As reported in a Dallas Morning News article, the next Vioxx trial is about to start in South Texas, an area referred to as the Rio Grande Valley, or just the Valley. This is one of the very few areas of Texas with a reputation of being friendly to plaintiffs in injury trials. That may play a large part in the outcome of this trial, because the facts are actually quite weak for the plaintiff.
Excerpts from the article:
Leonel Garza was 71 when he died of a heart attack, 23 years after being diagnosed with heart disease and decades after a heart attack and a quadruple bypass. But his lawyers who are suing Merck & Co. say it was the Vioxx that he took for arm pain for 17 days that killed him.
Even though the New Jersey pharmaceutical giant is facing hundreds of lawsuits from people who took the once-popular painkiller before it was pulled from the market, Mr. Garza’s case would have little hope of making it to trial anywhere but the Rio Grande Valley, some legal experts say.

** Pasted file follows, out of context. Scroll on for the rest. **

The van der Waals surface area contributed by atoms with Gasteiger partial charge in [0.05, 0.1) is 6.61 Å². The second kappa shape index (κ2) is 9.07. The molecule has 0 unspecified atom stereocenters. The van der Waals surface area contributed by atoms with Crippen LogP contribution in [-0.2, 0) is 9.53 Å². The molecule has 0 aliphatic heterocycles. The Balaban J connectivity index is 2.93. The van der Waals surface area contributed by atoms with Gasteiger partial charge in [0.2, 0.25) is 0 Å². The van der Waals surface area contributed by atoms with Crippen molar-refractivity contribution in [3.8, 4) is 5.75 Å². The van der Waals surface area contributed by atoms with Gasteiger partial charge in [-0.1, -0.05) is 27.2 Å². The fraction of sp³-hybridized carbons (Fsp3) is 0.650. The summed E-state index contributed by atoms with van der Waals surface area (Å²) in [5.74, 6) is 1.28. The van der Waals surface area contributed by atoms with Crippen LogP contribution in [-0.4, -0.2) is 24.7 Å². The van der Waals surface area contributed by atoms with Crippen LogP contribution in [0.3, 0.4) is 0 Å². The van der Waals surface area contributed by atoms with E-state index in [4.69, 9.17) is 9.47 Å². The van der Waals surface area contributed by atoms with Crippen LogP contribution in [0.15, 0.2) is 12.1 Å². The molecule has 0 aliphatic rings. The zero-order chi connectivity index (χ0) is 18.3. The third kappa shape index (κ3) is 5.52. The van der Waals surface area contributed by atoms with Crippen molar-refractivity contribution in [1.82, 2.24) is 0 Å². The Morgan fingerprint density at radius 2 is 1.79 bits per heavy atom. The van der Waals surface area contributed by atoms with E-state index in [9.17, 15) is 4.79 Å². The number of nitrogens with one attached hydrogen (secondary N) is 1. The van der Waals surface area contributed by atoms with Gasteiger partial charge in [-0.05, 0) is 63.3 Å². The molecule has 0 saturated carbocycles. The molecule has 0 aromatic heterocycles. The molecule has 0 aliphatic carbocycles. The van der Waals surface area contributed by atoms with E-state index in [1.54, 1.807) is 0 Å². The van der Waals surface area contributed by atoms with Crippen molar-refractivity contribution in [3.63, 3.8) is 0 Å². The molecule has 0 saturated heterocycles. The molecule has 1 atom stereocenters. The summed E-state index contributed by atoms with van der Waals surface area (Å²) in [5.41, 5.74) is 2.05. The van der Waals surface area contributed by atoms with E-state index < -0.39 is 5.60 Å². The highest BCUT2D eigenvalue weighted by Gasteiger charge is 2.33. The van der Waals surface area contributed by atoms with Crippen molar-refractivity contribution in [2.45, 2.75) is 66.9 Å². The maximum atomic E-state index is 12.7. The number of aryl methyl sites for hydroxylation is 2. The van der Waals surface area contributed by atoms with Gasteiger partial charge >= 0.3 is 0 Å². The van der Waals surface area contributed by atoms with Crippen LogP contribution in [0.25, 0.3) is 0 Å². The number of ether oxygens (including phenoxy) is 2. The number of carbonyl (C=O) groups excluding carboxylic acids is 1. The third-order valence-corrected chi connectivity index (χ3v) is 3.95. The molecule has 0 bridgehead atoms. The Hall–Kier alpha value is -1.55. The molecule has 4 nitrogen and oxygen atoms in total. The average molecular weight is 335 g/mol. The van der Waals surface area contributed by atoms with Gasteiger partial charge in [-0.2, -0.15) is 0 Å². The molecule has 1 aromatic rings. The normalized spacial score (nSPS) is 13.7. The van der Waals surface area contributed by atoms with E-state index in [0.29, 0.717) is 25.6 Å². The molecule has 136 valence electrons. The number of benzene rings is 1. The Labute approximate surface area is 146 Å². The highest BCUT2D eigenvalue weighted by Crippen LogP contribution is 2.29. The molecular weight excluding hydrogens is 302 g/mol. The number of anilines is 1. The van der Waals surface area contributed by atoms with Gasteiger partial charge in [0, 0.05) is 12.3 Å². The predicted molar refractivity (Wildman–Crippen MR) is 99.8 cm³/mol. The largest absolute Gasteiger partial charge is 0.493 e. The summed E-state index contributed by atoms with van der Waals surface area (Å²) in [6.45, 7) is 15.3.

“What you’re seeing is a case that is strong in the merits for Merck but has got to be balanced on the challenges Merck will face in that jurisdiction,” said Peter Bicks, a New York City lawyer who has successfully defended large companies in Texas.
“This jurisdiction has been viewed as one of the toughest jurisdictions for corporate defendants in the country.”
But Leila Watson, a Birmingham, Ala., plaintiff attorney with about 70 Vioxx cases, said Mr. Garza was “exactly the kind of patient there should of been a warning for.”
“Nobody should have given this patient Vioxx, and I don’t fault the doctors,” she said.
Merck & Co. withdrew Vioxx from the market in September 2004, when a study showed it could double the risk of heart attack or stroke if taken for 18 months or longer. However, it says no such risk has been shown for shorter periods.
According to Mr. Garza’s lawyers, he was given Vioxx on April 4, 2001, and suffered a fatal heart attack 17 days later.